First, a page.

Ford's reality TV show-transmedia show Escape Routes at the Social Media Club NYC

Is Ford becoming a Transmedia Production Company?

by deanmeistr on April 17, 2012

Ford Motor Company has been quietly stepping into the transmedia arena as a producer, beginning in 2009 with the “Fiesta Moment” social media campaign, where 100 Ford Fiesta vehicles were given to non-professional spokespeople or marketers to use, drive and then comment on via Twitter and other social media outlets. The great success of that campaign apparently spawned a deeper dive into the use of not just social media, but a fully-concieved reality TV show, airing now on NBC on Saturday evenings, with a strong online transmedia component, using YouTube and Twitter to weave multiple stories. Committing deeply to engaging their audience apart from the mainstream media, Ford has brought in YouTube star ijustine to host a unique “spin off” series that runs in conjunction with the TV show.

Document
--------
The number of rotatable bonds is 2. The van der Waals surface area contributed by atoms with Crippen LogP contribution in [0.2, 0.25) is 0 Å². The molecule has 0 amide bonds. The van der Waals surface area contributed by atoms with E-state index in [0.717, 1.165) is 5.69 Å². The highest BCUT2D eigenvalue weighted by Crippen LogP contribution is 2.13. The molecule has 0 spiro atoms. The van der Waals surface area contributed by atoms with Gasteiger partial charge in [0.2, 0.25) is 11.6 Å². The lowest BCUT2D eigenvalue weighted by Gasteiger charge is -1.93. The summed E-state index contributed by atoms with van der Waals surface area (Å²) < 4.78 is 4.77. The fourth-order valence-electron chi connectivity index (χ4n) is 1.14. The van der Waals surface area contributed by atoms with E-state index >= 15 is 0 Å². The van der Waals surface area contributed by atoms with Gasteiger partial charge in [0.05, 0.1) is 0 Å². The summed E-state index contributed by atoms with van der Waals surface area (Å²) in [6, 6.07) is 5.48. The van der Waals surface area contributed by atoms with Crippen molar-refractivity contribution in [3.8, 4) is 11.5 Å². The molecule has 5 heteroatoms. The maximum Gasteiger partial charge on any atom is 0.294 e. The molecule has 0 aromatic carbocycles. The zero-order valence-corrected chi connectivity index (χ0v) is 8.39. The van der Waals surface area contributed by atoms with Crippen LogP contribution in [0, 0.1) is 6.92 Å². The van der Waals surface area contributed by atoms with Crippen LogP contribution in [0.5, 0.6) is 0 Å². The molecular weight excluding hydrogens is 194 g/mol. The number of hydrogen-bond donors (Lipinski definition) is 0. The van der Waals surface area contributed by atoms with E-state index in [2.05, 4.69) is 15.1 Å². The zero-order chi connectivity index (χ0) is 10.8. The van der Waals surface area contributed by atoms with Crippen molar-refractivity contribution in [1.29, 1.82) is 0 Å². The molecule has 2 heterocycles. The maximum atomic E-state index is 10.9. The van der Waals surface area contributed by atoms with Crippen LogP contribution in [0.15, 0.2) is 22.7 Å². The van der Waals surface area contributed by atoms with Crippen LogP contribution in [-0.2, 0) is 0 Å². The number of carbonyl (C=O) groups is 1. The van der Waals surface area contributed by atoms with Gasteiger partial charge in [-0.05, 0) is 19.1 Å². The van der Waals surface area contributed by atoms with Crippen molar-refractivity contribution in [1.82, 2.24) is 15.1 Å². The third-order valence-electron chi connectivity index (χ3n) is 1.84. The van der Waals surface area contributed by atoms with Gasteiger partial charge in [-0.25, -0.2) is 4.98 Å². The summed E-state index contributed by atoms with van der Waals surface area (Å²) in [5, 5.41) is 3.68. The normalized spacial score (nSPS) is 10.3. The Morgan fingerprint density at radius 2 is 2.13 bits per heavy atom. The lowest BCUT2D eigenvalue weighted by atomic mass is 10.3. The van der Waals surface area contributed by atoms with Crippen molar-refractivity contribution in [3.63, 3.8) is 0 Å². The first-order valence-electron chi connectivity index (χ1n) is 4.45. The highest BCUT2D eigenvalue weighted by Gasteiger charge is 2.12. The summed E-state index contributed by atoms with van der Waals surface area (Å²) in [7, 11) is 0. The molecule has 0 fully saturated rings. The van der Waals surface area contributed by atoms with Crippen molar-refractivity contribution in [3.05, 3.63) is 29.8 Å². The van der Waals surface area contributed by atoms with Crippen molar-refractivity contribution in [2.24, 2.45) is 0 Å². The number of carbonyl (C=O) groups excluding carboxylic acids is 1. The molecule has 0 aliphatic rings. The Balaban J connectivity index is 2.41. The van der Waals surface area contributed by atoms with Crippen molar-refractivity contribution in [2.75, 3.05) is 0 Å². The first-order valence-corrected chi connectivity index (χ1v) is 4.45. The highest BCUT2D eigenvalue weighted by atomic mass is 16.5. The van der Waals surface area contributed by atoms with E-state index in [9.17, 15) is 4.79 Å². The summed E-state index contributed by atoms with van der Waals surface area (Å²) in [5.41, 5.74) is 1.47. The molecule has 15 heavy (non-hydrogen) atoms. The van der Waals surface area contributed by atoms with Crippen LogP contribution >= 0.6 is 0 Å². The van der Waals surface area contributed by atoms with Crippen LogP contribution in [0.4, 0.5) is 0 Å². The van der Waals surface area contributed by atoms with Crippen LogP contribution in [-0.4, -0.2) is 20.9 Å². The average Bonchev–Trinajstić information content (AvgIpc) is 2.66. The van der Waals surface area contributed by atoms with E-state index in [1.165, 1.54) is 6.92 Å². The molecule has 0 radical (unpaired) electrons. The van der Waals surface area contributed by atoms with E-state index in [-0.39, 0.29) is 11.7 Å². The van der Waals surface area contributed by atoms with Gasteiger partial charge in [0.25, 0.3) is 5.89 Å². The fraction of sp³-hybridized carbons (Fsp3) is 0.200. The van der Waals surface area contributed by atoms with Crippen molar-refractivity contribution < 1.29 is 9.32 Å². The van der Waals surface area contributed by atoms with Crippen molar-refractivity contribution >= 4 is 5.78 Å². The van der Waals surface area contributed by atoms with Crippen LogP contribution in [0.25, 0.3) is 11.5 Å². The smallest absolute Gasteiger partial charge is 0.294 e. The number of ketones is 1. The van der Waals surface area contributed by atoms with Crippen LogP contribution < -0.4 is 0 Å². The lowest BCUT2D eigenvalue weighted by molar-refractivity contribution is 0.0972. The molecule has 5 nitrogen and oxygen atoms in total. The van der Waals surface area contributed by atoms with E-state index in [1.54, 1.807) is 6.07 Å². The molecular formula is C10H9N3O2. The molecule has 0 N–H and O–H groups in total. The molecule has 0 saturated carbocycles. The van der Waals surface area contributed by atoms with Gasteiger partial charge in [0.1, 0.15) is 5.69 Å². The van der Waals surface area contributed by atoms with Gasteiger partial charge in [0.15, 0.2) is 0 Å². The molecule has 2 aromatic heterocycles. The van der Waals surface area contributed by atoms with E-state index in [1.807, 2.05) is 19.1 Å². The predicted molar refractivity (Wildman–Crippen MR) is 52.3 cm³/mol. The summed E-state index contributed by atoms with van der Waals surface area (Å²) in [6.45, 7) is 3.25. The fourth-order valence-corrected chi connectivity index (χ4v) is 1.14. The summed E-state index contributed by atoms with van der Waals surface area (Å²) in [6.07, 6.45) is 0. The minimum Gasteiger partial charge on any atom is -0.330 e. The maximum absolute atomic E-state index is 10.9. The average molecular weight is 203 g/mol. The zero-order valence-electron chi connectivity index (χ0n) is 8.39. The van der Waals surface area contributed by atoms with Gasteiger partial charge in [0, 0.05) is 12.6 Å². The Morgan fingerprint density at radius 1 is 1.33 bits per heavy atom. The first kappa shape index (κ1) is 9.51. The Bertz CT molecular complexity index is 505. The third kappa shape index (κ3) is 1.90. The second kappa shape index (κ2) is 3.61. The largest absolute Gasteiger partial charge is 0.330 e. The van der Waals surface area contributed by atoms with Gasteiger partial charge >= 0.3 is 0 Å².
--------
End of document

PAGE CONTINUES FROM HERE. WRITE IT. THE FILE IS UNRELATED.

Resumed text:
Ford’s self-branded TV reality show, “Escape Routes” airs on Saturday nights on NBC, offering teams of contestants a chance to win a 2013 Ford Escape. It doesn’t sound very novel for a network TV show, until you throw into the mix a regular post show off-air online after the network broadcast, and the active participation of viewers helping to mold and create the experience  through social media interaction. Viewer participants can also win prizes, in separate competitions online.

This is more than voting on American Idol: viewers communicate with the on-air teams via social media and play a strong part in developing the story (or, multiple stories), qualifying this to be a true transmedia experience. Through tweets, solicited video and routine online interaction with the teams, viewers have a constant voice in the process, offering their opinions and support, while often asked for suggestions for challenges and content they want to see on air or online. There is a gaming component just for the online viewer/participants, using a point system and awarding badges and real prizes. And, as with any good transmedia property, while there are multiple non-linear stories (the challenges, for instance) the characters making up the teams have very clearly defined personalities—in this case, their own.